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Should Businesses Have the Right to Discriminate Against Homosexuals?

This is an immensely important article by Dr. Sean Gabb of the Libertarian Alliance. He provides a nuanced discussion of the conflict between vulgar libertarians who defend any existing set of nominally private economic arrangements as “free enterprise” and left-libertarians who end up taking positions not particularly different from those of social democrats. My own position on discrimination law is this: Small businesses, companies that are for the most part genuinely private, and private associations of a non-commercial nature should be allowed to discriminate for whatever reason they wish. However, government agencies, publicly owned enterprises and mass corporations that are clear net beneficiaries of statism should not be able to engage in discrimination of a clearly invidious nature.
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My own view is that, while the arguments put forward by Roderick Long and Kevin Carson, among others, cannot be dismissed out of hand, we should be very cautious in applying these arguments. Where state welfare is concerned, I, for one, will accept their arguments. We have a ruling class that has pretty well monopolised the means of production. Welfare is a drug – paid for by those outside the ruling class and with incomes worth taxing – to and to anaesthetise those at the bottom to what they have lost. There are libertarians who can sit looking though a plate glass window in the Kings Road and announce very grandly that there are always jobs available for those willing to work. Really, though, the choice for many is state welfare or taking a job on minimum wage that works out to a net gain, after tax and job expenses, of £10 or £20 a week. It may be in someone’s long term interest to take the job. On the other hand, the long term can be a long time in coming. At the same time, it is difficult to go off welfare and then, if the job folds, go straight back on at the old level of benefit. It may be a rational decision to avoid the risk. It is not an unreasonable decision. I say then that we should private first and cut welfare afterwards.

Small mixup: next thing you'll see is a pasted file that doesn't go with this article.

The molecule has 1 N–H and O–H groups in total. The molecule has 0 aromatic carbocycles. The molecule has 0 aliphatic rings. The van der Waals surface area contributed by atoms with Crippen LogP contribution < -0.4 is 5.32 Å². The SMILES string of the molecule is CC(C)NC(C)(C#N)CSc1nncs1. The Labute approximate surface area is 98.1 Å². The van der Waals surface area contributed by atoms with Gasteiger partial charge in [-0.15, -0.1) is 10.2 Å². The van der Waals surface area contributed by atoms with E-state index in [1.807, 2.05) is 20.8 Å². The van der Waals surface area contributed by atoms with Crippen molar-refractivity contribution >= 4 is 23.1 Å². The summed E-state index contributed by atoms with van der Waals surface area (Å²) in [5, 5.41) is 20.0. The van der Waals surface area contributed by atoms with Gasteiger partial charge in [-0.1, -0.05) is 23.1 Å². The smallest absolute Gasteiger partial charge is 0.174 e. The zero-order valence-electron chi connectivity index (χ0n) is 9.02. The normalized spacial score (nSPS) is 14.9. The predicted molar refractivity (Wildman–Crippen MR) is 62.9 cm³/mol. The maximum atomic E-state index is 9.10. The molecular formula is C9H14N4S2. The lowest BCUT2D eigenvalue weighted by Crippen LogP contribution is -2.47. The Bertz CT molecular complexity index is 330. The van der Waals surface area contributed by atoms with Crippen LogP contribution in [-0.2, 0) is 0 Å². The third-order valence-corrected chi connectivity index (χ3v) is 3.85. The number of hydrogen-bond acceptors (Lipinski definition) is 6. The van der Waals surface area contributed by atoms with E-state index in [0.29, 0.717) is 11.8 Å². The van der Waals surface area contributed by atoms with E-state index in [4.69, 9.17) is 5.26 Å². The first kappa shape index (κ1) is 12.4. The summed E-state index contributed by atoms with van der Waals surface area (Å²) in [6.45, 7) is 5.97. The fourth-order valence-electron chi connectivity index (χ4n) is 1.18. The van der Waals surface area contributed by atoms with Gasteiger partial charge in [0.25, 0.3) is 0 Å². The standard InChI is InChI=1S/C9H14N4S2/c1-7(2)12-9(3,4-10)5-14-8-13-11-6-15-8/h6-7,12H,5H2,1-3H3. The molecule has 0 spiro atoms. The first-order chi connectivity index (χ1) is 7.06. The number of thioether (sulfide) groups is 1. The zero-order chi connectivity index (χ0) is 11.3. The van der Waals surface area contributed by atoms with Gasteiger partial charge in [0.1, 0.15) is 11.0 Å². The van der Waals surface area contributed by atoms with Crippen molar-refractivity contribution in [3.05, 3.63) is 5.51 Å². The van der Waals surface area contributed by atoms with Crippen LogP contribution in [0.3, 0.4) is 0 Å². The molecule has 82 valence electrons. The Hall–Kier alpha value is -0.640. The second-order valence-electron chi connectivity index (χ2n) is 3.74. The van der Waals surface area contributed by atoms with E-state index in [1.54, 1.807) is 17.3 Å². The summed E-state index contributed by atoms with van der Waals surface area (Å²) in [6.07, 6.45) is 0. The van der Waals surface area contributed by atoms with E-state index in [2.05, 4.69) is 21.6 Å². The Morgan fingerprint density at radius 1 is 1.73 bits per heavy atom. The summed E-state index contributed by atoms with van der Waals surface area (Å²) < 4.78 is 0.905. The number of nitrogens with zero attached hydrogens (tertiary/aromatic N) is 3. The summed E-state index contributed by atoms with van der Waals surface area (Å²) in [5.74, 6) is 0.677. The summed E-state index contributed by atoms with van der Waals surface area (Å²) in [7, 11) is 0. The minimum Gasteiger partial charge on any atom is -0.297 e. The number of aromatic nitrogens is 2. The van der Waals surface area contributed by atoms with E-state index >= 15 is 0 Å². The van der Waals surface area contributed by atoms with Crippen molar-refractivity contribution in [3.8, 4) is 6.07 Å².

Oh, and when I talk of “privatisation,” I do not mean the Thatcherite switch from a less to a more efficient mode of rent seeking. I mean a radical attack on the sources of corporate privilege. Welfare is bad for all manner of reasons. It is a heavy burden on the middle classes. It pauperises the lower classes. The only real beneficiaries are a ruling class that has bought the quiescence of those who might otherwise turn into a screaming mob. But it really is one of those secondary controls to mitigate the working of primary controls.

The Necessary Coincidence of Principle and Pragmatism

This being said, I do not accept the wider applications of the arguments. Just because someone is regulated does not make him a net beneficiary of state privilege. Just because he is regulated does not mean that he has consented to the regulation. Just because he is regulated does not make further regulation legitimate.

The John Snow public house has a licence to sell alcohol. This may make it a net beneficiary – though it may not. Certainly, however, its licence does not give it a monopoly privilege. There is no shortage of other pubs in Soho. Because no one who wants to drink is obliged to drink there, the pub should not be prevented from discriminating. The John Snow public house does not operate in a free market. But it does operate in a market sufficiently free for the usual libertarian defence to apply. If the licensing laws were so strict that it was the only public house within a ten mile radius, the case would be different. But there is competition.

In the same way, I should not be subject to regulation in my teaching methods – subject, of course, to whatever my employers and customers might demand. In the same way, I think the example of the pharmacist is wrongly argued. There are very few places – at least in England – where there is no choice of pharmacists. We should argue against all occupational licensing, but also be prepared to defend the right of the licensed to run their businesses as they please.